Niagara Casinos is committed to getting the word out about wellness. It hosts many different campaigns, such as a Know Your Lemons breast cancer awareness campaign, along with a men’s health campaign with a car theme and an axe-throwing event.
Another wellness event was Diabetes Prevention Week, which stemmed from health screening clinics the casino did in the winter that found more than one-half of employees were at risk for metabolic syndrome, according to Adam Palmer, safety and prevention supervisor at the dual-property entertainment and gaming resort in Niagara Falls, Ont. The prevention week involved on-site blood glucose screening clinics, a surprise pop-up event with healthy snacks and an on-stage cooking class by one of the casino’s executive chefs.
“Participants received recipe cards as well, so they could take those home and try some of the recipes they sampled,” he says.
There was also a Rethink Your Drink campaign to encourage the 4,000 employees to choose a healthier drink option with less sugar. Cautionary signage was posted near the pop machines in the employee dining room, as well as a visual installation of a drinking glass filled with sugar packets with the messaging “You wouldn’t eat 22 packs of sugar. Why are you drinking them?”
While Niagara Casinos has done biometric screening in the past, it really wanted have a better gauge of the population, so it offered a two-week clinic last year with a variety of dates and times for employees to attend.
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“(Employees) could consult with the nurses there that were doing the testing, so if they were identified as high risk, then they were receiving additional resources in the community but also through our benefits provider on what they could access,” says Rebecca Rooney, health promotion and wellness co-ordinator.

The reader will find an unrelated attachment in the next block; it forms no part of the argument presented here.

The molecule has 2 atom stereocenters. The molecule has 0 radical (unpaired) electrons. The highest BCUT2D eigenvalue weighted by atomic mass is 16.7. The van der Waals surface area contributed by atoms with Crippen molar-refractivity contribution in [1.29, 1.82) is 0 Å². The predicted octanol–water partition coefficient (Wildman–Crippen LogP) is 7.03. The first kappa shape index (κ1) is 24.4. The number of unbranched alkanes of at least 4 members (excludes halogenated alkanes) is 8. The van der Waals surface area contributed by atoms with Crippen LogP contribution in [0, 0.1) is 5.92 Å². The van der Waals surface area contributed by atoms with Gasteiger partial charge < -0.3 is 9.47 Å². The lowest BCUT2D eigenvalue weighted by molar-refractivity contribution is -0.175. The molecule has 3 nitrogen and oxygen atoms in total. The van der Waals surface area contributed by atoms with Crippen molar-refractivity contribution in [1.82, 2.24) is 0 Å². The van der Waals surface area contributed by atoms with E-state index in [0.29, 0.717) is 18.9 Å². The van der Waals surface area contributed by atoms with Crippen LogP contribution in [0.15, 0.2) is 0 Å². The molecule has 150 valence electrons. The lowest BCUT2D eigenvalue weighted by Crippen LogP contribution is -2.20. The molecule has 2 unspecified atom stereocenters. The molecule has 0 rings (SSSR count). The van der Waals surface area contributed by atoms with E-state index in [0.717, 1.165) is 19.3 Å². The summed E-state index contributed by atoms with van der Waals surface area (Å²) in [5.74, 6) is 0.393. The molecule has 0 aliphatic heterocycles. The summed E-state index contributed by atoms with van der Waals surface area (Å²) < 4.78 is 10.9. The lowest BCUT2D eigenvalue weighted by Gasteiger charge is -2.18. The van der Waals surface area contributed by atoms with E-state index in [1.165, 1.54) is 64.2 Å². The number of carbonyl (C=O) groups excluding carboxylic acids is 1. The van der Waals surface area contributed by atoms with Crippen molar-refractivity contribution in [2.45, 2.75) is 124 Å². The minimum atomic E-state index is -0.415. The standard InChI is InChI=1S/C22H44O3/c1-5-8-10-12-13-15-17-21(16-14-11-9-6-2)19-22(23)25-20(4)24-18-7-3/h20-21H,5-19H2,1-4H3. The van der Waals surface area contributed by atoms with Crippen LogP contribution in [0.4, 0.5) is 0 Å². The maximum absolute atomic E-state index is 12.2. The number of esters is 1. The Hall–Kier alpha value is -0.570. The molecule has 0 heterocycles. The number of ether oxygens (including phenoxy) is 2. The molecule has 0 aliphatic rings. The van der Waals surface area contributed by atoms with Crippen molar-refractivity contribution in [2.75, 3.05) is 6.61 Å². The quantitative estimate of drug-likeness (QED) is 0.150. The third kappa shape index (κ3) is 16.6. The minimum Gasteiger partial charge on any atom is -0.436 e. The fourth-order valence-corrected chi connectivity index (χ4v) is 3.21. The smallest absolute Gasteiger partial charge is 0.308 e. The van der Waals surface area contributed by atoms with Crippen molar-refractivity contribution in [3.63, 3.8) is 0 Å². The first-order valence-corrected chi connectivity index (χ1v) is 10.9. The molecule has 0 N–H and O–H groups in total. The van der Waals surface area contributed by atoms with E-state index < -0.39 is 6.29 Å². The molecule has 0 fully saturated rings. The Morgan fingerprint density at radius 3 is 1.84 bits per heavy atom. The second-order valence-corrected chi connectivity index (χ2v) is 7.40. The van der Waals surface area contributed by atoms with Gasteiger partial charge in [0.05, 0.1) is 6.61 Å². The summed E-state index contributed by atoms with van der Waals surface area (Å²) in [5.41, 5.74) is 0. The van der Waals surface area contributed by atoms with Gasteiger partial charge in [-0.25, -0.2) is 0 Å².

The clinic included full biometric screening and immediate feedback for employees. An aggregate report was provided to human resources at the end of the screenings so it could tailor the company’s wellness program accordingly.
The screenings provided information on employees’ risk areas, looking at things like waist circumference, blood glucose, total cholesterol, body mass index and body fat percentage.
“It gives us a really good snapshot of what our population’s health is, how it’s measuring up right now,” says Rooney. “So maybe every other year we would like to do that and then we can continue to compare on prior years, see where we’re trending — are we getting better, are our programs targeting the right things?”
Niagara Casinos has an on-site registered kinesiologist, as well as a safety and prevention supervisor specializing in ergonomics, who completes ergonomic assessments for employees. This is particularly important given that the average worker age at Niagara Casinos is around 50, says Palmer.
In November 2017, the company launched a targeted ergonomic program for its table games dealers due to this position being at higher risk for developing musculoskeletal disorders. This involved ergonomic training, train-the-train programs and individualized ergonomic coaching.
Niagara Casinos is also working with its food and beverage department to look at positions that have higher rates of musculoskeletal claims.
“We’re looking at working with some of our second cooks, some of our servers and bus people, some of our kitchen workers... Looking at both behavioural activities, biomechanics for those people, but also workflow and design changes that we can do in the area to improve ergonomics,” says Palmer.
Looking ahead, Niagara Casinos will also be introducing a 30-day fitness challenge, with a focus on hydration, nutrition, steps, exercise, active breathing and mindfulness.
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